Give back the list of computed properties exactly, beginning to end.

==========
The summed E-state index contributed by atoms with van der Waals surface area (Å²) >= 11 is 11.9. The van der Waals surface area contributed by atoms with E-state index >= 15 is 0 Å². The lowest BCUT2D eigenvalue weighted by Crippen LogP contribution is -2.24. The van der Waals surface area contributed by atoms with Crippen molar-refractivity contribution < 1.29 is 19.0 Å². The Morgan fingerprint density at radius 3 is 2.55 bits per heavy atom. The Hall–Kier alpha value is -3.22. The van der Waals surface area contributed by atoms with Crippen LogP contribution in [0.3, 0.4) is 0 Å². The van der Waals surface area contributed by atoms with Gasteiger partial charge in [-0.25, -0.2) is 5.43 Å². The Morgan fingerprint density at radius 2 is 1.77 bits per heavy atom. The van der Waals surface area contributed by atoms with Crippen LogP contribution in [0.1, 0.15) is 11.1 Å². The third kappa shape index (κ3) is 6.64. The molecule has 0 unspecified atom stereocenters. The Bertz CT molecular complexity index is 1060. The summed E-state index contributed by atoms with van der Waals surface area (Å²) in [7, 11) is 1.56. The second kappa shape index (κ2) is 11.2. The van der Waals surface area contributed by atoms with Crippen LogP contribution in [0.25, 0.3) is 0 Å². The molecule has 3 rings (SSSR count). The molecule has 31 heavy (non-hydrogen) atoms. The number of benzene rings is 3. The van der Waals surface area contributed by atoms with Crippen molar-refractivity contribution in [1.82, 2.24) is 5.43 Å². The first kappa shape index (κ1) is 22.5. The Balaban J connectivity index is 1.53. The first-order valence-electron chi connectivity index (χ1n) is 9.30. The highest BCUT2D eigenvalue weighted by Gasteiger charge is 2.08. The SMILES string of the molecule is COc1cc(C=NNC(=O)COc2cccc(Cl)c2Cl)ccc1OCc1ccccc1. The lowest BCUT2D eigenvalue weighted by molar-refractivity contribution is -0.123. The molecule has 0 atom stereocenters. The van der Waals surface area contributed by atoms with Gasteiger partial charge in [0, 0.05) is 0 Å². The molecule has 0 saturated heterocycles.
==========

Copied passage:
The summed E-state index contributed by atoms with van der Waals surface area (Å²) >= 11 is 11.9. The van der Waals surface area contributed by atoms with E-state index >= 15 is 0 Å². The lowest BCUT2D eigenvalue weighted by Crippen LogP contribution is -2.24. The van der Waals surface area contributed by atoms with Crippen molar-refractivity contribution < 1.29 is 19.0 Å². The Morgan fingerprint density at radius 3 is 2.55 bits per heavy atom. The Hall–Kier alpha value is -3.22. The van der Waals surface area contributed by atoms with Crippen LogP contribution in [0.3, 0.4) is 0 Å². The van der Waals surface area contributed by atoms with Gasteiger partial charge in [-0.25, -0.2) is 5.43 Å². The Morgan fingerprint density at radius 2 is 1.77 bits per heavy atom. The van der Waals surface area contributed by atoms with Crippen LogP contribution in [0.1, 0.15) is 11.1 Å². The third kappa shape index (κ3) is 6.64. The molecule has 0 unspecified atom stereocenters. The Bertz CT molecular complexity index is 1060. The summed E-state index contributed by atoms with van der Waals surface area (Å²) in [7, 11) is 1.56. The second kappa shape index (κ2) is 11.2. The van der Waals surface area contributed by atoms with Crippen LogP contribution in [0.25, 0.3) is 0 Å². The molecule has 3 rings (SSSR count). The molecule has 31 heavy (non-hydrogen) atoms. The number of benzene rings is 3. The van der Waals surface area contributed by atoms with Crippen molar-refractivity contribution in [1.82, 2.24) is 5.43 Å². The first kappa shape index (κ1) is 22.5. The Balaban J connectivity index is 1.53. The first-order valence-electron chi connectivity index (χ1n) is 9.30. The highest BCUT2D eigenvalue weighted by Gasteiger charge is 2.08. The SMILES string of the molecule is COc1cc(C=NNC(=O)COc2cccc(Cl)c2Cl)ccc1OCc1ccccc1. The lowest BCUT2D eigenvalue weighted by molar-refractivity contribution is -0.123. The molecule has 0 atom stereocenters. The van der Waals surface area contributed by atoms with Gasteiger partial charge in [0, 0.05) is 0 Å². The molecule has 0 saturated heterocycles.